Chicken Health and Parasite Prevention


This article is written by Pet Circle veterinarians, Dr Nicole Wynne BSc BVMS MANZCVS (Unusual Pets) and Dr Emilee Lay BVSc BSc (Vet) Hons

Prevention is better than cure, and that’s certainly the truth for keeping backyard chickens in good health. Chickens are prone to many communicable diseases, and some prior planning can reduce the risk of your chickens getting sick. 

As chickens are food-producing animals, it is important to ensure that any medication they receive, whether as treatment or prevention, is on-label for food-producing animals, and you adhere to any recommended withholding period for eggs.

A withholding period is a period of time after being given a medication where any products from that animal cannot be used for human consumption. This period starts from when the last dose of medication was given. For example, for a 7 day withholding period, the last dose of medication given on Monday morning means that eggs are not suitable for human consumption until the following Monday. These products should not be fed back to chickens either, as they may contain drug residues.


While vaccinated chickens are certainly at a much lower risk for disease than non-vaccinated chickens, it can be difficult obtaining the vaccines as they are formulated and designed for production systems. This means that vaccines often have to be given soon after hatching, or into the egg, for maximal efficacy, and may not be very useful if given to an older chicken. These vaccines also come in vials that contain thousands of doses with a short use-by date, which works fine for farms that expect to vaccinate thousands of chickens in a day, but not for smaller backyard flocks or pet chickens. 

The best way at this stage to get vaccinated chickens is to source your chickens from a larger hatchery where they come fully vaccinated. Diseases that are important to vaccinate against include Marek’s disease, Newcastle disease, infectious laryngotracheitis, and infectious bursal disease.


Ensuring that new additions to your flock don’t bring in communicable diseases is one of the most important things you can do to keep your chickens healthy. To practice good biosecurity, you will need to set up a quarantine area that is as far away as possible from your flock’s living area. This area should have its own food, feed and water containers, bedding, tools, and footwear. The main idea is to reduce cross-contamination between the old chickens and the new chickens. 

New chickens should be kept in quarantine for at least 2 weeks before introducing them to the existing flock. During this time, they can also receive parasite treatments for internal and external parasites.


Keeping chickens clean can certainly be a difficult task, especially when they live on natural surfaces like soil, straw, or shavings. However, there are some tips and tricks that can make cleaning up a lot easier and more effective. 

Having a movable coop allows you to rest the ground, reducing the risk of external parasite infestation like fleas and lice. Dividing your backyard into sections, and rotating your chickens through those sections also helps to reduce the risk of intestinal parasites, and keeps your soil and grass safe from excess manure.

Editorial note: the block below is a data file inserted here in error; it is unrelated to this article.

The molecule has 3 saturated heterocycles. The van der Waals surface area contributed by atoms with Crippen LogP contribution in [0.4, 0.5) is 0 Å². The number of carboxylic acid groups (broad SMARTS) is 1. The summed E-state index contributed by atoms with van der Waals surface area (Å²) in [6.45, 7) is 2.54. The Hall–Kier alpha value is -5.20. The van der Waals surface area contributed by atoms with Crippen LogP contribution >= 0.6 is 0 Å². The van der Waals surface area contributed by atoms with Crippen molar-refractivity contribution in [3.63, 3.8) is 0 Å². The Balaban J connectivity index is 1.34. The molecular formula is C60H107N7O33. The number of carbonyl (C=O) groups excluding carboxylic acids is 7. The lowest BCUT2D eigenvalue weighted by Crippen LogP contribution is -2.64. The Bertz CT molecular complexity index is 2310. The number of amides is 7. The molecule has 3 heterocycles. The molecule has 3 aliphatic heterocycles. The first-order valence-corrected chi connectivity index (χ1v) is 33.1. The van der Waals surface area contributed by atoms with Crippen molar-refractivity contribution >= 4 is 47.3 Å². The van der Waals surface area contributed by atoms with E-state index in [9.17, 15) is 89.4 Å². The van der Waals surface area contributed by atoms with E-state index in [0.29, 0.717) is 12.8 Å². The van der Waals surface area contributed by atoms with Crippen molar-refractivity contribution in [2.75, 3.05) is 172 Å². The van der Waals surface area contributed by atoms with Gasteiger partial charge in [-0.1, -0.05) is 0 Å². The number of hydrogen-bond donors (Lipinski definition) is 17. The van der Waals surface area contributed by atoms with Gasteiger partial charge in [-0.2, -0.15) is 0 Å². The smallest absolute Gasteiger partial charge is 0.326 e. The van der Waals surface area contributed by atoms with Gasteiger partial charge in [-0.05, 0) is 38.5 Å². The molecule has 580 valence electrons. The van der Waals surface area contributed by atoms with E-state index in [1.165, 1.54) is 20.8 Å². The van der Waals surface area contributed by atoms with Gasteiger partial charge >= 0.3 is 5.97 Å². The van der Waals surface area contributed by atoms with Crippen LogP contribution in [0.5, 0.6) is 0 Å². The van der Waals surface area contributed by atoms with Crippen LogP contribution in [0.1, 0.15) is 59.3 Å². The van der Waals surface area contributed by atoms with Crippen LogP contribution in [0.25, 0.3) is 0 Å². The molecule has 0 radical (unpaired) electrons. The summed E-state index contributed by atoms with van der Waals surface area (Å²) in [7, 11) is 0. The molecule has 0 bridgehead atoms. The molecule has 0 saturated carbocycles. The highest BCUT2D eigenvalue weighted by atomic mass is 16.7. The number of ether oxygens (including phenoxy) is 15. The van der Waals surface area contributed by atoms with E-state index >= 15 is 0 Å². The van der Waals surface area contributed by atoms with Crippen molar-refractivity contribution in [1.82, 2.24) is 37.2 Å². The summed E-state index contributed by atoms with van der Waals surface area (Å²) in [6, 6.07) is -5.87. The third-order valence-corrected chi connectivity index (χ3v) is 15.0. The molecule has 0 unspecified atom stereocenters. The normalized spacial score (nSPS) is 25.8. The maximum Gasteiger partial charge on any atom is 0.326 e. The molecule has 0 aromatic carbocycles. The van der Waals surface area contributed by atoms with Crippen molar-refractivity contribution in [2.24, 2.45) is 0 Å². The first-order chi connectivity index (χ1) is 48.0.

Hemp bedding is an excellent, easily maintained bedding material that not only is super absorbent, but also easy to spot clean. Soiled portions of bedding should be removed daily, and a full clean out should be done fortnightly at least. Hemp bedding is also fully compostable, and makes excellent compost when soiled. 

Parasite Prevention

As mentioned before, while parasite prevention is important for keeping your flock healthy, all medications must be on-label for food producing animals. Vetsense Kilverm Poultry Wormer is an easy to use in-water wormer that is on-label for chickens with a zero day withholding period for eggs. Chickens should be wormed every 4 months. Alternatively, a vet can perform a faecal egg test every 4-6 months. 

Chickens are also prone to suffering from external parasites, including stickfast fleas, lice, and mites. External parasites can be very difficult to eradicate, as some parasites like fleas have a lifestage in the environment. Inca Pestene Insect Powder is an excellent treatment and preventative for external parasites, and can be used on the birds, as well as in the environment. The powder can be sprinkled into the bedding, or in their dust baths. This can be used as often as weekly. There is no withholding period for eggs. 

External parasites include lice, fleas and stickfast fleas, and mites (like scaly leg mite). Lice are easy to see with the naked eye, and their eggs can be seen coating the feather shafts. Mites can be difficult to see, and the largest mites are no larger than a pinhead. However, the effects of the mites can be easy to see, with scaly leg mites causing thickened, crusty legs. Stickfast fleas live up to their name, and they are usually seen as black specks on unfeathered areas like the legs, face, and comb.

Common Illnesses

Regardless of the illness, it is important that your chicken sees a veterinarian for any health issues. Your veterinarian will be able to recommend a more effective course of treatment, as well as advise you on potential withholding periods for that treatment. Although chickens are hardy animals, they often hide symptoms of illness, and once they become overtly unwell, it is likely that they are already very sick. 


Chickens are very prone to respiratory diseases, but it may not be immediately apparent. Respiratory illnesses can show us as lethargy, weight loss, or abnormal egg production in the beginning, before progressing to difficulty breathing, nasal and oral discharge, loss of appetite, and potentially death. Other symptoms may include a change in their vocalizations, hiding away, a change in normal flock hierarchy, and multiple chickens being affected.